Found this website on "Canadiana", or Canadian culture and slang. Here's what they consider some basics:
"Pop: soda - ask for soda and you'll get soda water." Doubtful, there. You'd have to be real dimwitted to assume soda water for anything. Pop is the popular term for soda, that's true.
"Click: kilometre" - ha! My stepdad always says this, usually with a straight-shot hand gesture.
"Hoser: an insult (was popular thanks to Bob and Doug!)" - Uh, I've never heard anyone call anyone else a hoser, despite what the movie Canadian Bacon would have you Yanks believe. If anything, it's used in a joking sense referencing the movie.
"Mickey: 13 ounce bottle of booze." Yup, the old mickey. I giggled saying that in Canada last week, because people actually knew what I was talking about! Usually it's a mickey of vodka for me, though my brother bought a mickey of Triple Sec for white wine sangria (so good....)
Two-four: case of 24 beers (may also be pronounce 'two-fer')." Yeah, or not. We don't say it like that. The term "two-four" is also used for "May two-four", which is Memorial Day Weekend, aka party city.
"Double-Double: coffee with two creams and two sugars." Good for all you coffee drinkers to know when you go into a Canadian Tim Hortons - wouldn't try it in the American ones, though.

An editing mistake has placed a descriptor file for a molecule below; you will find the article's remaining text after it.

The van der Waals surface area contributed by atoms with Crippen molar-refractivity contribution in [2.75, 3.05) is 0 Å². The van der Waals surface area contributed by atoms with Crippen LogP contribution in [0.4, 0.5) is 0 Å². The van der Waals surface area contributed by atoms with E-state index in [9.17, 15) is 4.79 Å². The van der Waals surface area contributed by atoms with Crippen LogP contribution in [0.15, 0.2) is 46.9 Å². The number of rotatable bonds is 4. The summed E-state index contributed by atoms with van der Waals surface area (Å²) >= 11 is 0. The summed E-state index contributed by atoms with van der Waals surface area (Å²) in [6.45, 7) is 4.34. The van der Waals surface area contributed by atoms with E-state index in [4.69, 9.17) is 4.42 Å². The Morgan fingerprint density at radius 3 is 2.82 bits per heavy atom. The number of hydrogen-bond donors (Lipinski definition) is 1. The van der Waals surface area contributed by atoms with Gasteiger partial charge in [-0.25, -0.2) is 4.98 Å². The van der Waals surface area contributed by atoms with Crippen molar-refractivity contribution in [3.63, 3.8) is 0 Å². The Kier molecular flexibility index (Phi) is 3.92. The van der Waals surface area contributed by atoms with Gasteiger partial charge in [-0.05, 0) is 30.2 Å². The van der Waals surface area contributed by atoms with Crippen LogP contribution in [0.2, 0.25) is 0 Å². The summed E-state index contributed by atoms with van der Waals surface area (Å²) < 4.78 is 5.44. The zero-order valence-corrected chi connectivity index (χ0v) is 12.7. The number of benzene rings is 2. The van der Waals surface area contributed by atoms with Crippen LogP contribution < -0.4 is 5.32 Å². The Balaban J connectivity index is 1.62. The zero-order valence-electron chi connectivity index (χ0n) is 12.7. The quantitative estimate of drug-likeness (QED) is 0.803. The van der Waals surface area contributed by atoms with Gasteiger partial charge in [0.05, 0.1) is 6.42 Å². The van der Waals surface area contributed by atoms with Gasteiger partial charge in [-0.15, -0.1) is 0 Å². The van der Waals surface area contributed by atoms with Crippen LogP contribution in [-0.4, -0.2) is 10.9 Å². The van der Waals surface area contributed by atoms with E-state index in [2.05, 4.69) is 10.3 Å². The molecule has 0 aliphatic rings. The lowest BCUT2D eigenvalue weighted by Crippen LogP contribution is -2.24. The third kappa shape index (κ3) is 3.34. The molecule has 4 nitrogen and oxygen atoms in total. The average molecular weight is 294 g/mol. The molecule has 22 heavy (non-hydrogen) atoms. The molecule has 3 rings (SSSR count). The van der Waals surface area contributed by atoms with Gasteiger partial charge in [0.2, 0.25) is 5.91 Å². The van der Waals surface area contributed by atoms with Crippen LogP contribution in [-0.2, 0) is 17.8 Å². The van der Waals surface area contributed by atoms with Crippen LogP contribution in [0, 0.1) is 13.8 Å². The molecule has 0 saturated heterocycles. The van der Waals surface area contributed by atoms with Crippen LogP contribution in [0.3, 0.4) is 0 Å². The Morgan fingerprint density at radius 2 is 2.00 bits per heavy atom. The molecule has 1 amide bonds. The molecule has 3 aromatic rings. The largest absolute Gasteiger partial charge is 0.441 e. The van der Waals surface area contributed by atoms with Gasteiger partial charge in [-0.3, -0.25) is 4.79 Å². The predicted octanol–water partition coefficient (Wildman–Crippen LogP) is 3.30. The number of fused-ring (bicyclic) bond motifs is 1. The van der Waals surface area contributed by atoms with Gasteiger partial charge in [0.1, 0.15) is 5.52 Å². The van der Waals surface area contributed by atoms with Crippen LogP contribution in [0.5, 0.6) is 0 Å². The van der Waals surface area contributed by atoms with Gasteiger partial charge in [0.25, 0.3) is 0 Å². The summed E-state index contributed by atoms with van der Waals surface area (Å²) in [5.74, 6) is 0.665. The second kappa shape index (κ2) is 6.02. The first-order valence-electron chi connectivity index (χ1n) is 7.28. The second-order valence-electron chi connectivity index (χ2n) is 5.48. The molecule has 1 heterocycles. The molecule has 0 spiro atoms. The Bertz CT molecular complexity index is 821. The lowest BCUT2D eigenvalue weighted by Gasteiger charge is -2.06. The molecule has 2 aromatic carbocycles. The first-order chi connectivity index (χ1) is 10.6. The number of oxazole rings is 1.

I was listening to my family and myself (because the accent comes back in full force as soon as I cross that sweet border) and though the stereotype is that the Canadian accent is all about "eh" and "aboot", that's actually not the case.
Yes, we say "eh" at the end of sentences. Example: "What'd you think of that, eh?" Kind of a "ya know?" or "hmm?" sort of emphasis.
We do NOT say "aboot", though we do not say "about" in the traditional sense. I was listening, remember? It's more like "ah-ba -oot."
And the traditional Canadian accent, it's basically, from what I can hear, heavy emphasis on "r" and vowels. This is not the case everywhere - obviously Montreal and Quebec have their own accents, and a lot of Ontario is pretty flat sounding. But up where I'm from, it's full force.
For example: "Maritime" is pronounced something like "MARE - i - TImes" with emphasis on the "air" sound of the first part, and emphasis on the I in "times." And words are kinda tucked in the back of the throat. Try this out and see what kind of sounds you make.
Really, the easiest reference is probably Fargo, even though it's set in North Dakota:
Just scale it back a little bit and that's basically the accent. Here's a scene:
Oh, and other gems from that website?
TOP 10 REASONS TO LIVE IN QUEBEC
1. Everybody assumes you're an asshole